In 1900, a decision was taken to establish a battery of five 9.2-inch coastal defence guns on Mount Davis so as to command the western approaches to the harbour. The battery was completed in 1912. In 1935, two of the five guns were moved to Fort Stanley. During the Battle for Hong Kong, the battery at Fort Davis consisted of three 9.2-inch Mark V coastal defence guns and two 3-inch AA guns. The battery, known as 24 Coast Battery, was part of Western Fire Command, which was responsible for the coastal defence batteries in the western sector of Hong Kong Island. There were no coastal defence batteries situated on the Mainland during the battle.
Jubilee Battery, below Mount Davis and situated close to the shoreline, was equipped with three 6-inch guns. The guns on Mount Davis, especially F3, the highest gun, were able to traverse and fire landward, which they did with great effect during the battle, although it was not what they were designed for. The batteries had limited amounts of high-explosive shells and were mainly equipped with amour-piercing shells, which were more effective in engaging enemy warships. The guns at Jubilee were blocked by terrain and could only fire seawards. When the coastal defence batteries were constructed, it was not contemplated that they would be used for landward firing at infantry positions. The artillery support for the infantry was expected to be provided by the howitzers of the mobile artillery. In fact. the coastal defence guns and beach defence guns (18-pdrs) played a major role in engaging enemy infantry and for destructive shoots on for example infrastructure targets.
The AA section at Fort Davis was part of 17th AA Battery, 5th Ant Aircraft Regiment. The section commander was Lt Jock Wedderburn who later escaped from prisoner of war camp.
It is Saturday 13 March, 2021. The taxi drops me and my son, Chris, at the junction of Mount Davis Road and Victoria Road. We start walking up the military road that leads to the summit. I am armed with a wartime sketch map which indicates that the first military building is the Guard Room and beside it the main gate or barrier. Hidden in the trees, we find a ruined building that may be the Guard Room although I find no evidence of the gate posts.
Walking up the gun-road we come to a latrine or toilet block and then to the first gun emplacement F1.
Major Anderson and Captain Hammett have gone to earth and cannot be located. So has Joe Gould [RSM Henry ('Joe') Gould]. Shelling continues throughout the day, and troops are ordered to remain under-cover if not on duty.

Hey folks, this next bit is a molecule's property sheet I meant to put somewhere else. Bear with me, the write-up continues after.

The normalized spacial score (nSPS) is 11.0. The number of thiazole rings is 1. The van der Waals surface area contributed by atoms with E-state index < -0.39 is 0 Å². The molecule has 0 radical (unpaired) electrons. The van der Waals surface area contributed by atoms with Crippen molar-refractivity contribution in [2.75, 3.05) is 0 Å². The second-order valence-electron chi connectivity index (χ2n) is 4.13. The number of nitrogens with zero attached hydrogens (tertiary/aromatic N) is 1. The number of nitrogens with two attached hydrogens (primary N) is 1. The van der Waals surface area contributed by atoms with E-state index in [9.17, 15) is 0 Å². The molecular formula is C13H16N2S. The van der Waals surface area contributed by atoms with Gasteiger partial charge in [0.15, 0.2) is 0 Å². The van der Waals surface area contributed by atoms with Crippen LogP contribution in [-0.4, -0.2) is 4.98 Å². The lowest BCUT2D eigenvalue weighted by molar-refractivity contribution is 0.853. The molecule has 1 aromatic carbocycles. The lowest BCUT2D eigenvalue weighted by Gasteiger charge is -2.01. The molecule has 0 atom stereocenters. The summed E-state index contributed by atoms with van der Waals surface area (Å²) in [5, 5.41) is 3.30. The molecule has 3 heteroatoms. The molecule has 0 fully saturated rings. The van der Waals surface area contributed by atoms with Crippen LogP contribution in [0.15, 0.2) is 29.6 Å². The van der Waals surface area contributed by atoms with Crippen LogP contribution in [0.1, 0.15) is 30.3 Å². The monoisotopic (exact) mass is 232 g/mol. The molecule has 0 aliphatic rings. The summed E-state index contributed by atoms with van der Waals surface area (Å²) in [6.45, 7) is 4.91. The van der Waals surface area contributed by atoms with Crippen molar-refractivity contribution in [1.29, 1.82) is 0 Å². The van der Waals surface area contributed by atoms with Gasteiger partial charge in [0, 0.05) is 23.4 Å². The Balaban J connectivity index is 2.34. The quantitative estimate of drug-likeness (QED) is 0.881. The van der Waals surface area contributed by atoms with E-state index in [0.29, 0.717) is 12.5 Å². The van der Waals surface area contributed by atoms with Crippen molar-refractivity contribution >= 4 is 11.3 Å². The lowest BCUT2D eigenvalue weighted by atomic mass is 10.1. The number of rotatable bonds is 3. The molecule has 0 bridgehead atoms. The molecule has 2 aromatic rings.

I left the fort during an air raid to go to Cathay Hotel to pick up some kit. Miss Ellis, the proprietress, just out of hospital, very defeatist and thinks more of her money than the outcome of the war. Have a meal, tell her to keep cheerful and depart with such kit as I can carry.
Miss Leontine Ellis died of cancer, aged forty-nine, in Stanley Internment Camp in August 1942.
I continue up the road from the F1 Gun emplacement, and to my left I come across the ruins of the Royal Navy's two-storey Port War Signal Station.
The magazine for each position was basically underneath the gun pit. They are probably still there but inaccessible. I make that comment as the British Army apparently had a set plan for 9.2” Batteries which was applied throughout the Empire. The shells and cartridges come up by a lift or belt to the lower gun floor and are then transferred to the gun using the crane supplied. (Stanley, being a bit more up to date, had powered lifters to the gun). (Rob Weir)
The original site for the 3” guns was a walled compound composed of stone or concrete blocks. A Japanese photo of 1942 showed one mangled gun and part of the compound destroyed. Where it was is unknown, but I suspect in the area which is now the picnic area near the top gun pit (F3). The AA position you showed was built in 1940/1 in anticipation of the supply of 4.5” HAA guns. West Bay, Waterfall Bay and Brick Hill were built at the same time, and Sai Wan and Pinewood reconditioned to take the new guns. Only Waterfall Bay received the 4.5", the others had to make do with what was available. By the time new equipment was received in 1949 there had been a change in policy apparently, and the protected pit with ready use ammo lockers had mainly made way for the gun to be mounted on flat pads at ground level. Three, out of four, remain today just near the top gun position. All HAA was withdrawn from HK in 1957. The walled area on top of the buildings you photographed was protection for the Predictor and Height-finder which fed the information through the control room below, to the guns. (Rob Weir)
BSM Barlow and myself established order in BPR amid smoke and fumes and picric acid. Our lights are out and blower plant disabled and daylight visible through the roof. This roof was once a thickness of 15 ft of earth and concrete. A shell penetrated right through this, through a steel door, ripped all the bricks from one wall ploughed through another wall and finished up in the telephone exchange without exploding.
Major Anderson gives his officers and warrant officers the most defeatist talk I've ever heard. He conveys the impression to all that at first sight of the enemy he is prepared to surrender. Captain Hammett continues to disorganise the food by not allowing people to have a hot meal.
I decide in a moment of generosity to take my escort and driver to a meal at the Hong Kong Hotel. As soon as the meal was over we get roped in to arrest armed deserters from the Rajputs who were sheltering in air-raid shelters.
I volunteer for the next party but am indignantly informed by Captain Hammett that I shall be of more value in counter-battery work than as an infantry leader. The Davis guns have been in action again today.